12 November, 2008

Synergistic thinking - II: Some quick notes

Thought I'd jot these things down before I forget them..

Not too long ago, I witnessed this insight from a 3-year old who was tired and wanted to be picked up by her mother. Her mother was busy tending to the even younger sibling and told her to go to the grandparents. To which, the 3-year-old retorts, "But I am your child; I want you to pick me up.." and then bawls inconsolably..

Such an insight from a 3-year-old is unusual indeed. Her anxiety is not a function of what is happening here and now, but what it means in the underlying scheme of things.

This is what I mean by synergistic or "what is" thinking. Synergistic thinkers are concerned about underlying principles and not the present observations themselves. Given a set of observations and experiences, the synergistic thinker starts a concurrent breakdown process where these are stripped down to their underlying principles.

Synergy happens when a set of mutually consistent principles come together and are able to describe a major portion of the observations.

Much of theoretical science happens this way; except that, obtaining synergy in one's mind is not enough for other scientists to accept a theory. They will need imperative proofs and substantiation by experimentation to accept theories. Regardless of the subsequent rigour, the first steps towards building new theories are due to synergistic thinking.

Synergistic thinking is not the same as gestalt or holistic thinking. Holistic thinking (as far as I have understood it) is about thinking of the entire system as a whole. I have come across some articles on holistic thinking that included elements like religion, spirituality, culture and philosophy into what were essentially scientific questions.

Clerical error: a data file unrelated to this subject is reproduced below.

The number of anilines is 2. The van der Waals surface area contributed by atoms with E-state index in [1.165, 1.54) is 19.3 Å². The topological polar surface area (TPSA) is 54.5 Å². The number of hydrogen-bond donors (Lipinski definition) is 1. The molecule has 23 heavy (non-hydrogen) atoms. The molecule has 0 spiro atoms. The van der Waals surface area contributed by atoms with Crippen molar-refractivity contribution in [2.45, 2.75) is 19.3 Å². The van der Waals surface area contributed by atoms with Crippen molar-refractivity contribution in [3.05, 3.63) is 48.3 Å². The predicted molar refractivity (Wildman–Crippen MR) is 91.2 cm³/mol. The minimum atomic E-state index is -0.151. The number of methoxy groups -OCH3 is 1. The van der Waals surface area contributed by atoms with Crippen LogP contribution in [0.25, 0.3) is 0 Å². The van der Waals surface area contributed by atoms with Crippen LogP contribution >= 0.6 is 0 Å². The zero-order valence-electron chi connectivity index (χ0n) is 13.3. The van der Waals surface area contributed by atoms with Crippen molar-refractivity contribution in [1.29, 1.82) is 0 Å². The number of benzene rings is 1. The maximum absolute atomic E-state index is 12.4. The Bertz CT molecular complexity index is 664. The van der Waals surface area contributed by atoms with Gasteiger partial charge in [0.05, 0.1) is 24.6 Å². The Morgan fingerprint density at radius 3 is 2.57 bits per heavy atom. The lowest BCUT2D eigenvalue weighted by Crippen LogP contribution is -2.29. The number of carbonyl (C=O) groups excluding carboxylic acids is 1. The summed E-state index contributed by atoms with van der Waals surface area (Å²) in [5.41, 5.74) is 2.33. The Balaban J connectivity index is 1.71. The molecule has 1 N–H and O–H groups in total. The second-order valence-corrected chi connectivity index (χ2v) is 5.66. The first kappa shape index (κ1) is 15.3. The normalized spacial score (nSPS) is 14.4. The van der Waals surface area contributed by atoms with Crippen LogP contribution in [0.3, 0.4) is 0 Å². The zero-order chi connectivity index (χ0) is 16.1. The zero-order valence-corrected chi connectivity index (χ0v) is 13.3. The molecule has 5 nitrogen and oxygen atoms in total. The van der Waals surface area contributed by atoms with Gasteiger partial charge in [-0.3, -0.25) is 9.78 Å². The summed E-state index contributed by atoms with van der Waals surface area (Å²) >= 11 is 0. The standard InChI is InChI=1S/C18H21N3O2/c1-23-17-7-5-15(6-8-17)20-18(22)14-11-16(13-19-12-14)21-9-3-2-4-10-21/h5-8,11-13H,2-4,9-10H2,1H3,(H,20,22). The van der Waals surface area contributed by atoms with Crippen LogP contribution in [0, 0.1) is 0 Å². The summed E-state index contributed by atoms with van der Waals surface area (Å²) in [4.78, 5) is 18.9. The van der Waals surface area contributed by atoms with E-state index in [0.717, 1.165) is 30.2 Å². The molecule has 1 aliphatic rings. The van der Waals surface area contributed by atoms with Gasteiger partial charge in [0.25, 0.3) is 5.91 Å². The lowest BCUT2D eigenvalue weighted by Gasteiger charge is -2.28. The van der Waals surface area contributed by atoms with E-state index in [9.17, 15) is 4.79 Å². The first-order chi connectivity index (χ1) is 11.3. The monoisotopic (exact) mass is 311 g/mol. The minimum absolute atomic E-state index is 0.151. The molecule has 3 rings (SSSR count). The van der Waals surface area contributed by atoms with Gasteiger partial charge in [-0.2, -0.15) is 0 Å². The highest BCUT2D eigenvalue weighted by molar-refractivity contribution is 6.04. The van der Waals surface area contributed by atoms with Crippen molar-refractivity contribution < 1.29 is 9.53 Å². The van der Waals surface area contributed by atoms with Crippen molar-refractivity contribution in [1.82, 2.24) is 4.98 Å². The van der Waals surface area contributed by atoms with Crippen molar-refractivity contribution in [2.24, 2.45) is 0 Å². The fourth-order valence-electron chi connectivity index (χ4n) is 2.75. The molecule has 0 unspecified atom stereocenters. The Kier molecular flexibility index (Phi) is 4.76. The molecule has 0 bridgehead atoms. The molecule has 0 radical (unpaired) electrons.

Maybe that is also necessary or maybe it is not. I'm afraid, I don't really understand it.

But synergistic thinking is not about understanding the "whole system" but about understanding the "underlying principles".

I also have a theory why synergistic thinkers are prone to extra anxiety than others. It is essentially described by a quote that I have coined: We don't know what we don't know.

New observations or experiences are likely to bring in facts that conflict with existing theories that have been painfully built over a period of time in the minds of the synergistic thinkers. And such conflicts can cause major rollbacks of existing models in order to build new models. Worse, synergistic thinkers may have committed actions based on their earlier models, which have altered the state of the larger environment and to which they may be accountable. Now if new facts suddenly made their earlier paradigms invalid, they suddenly are much more vulnerable.

New, destabilizing facts can come at any time and may cause any amount of rollbacks. We don't know what are all the things that could destabilize our models -- because, "we don't know what is it that we don't know!"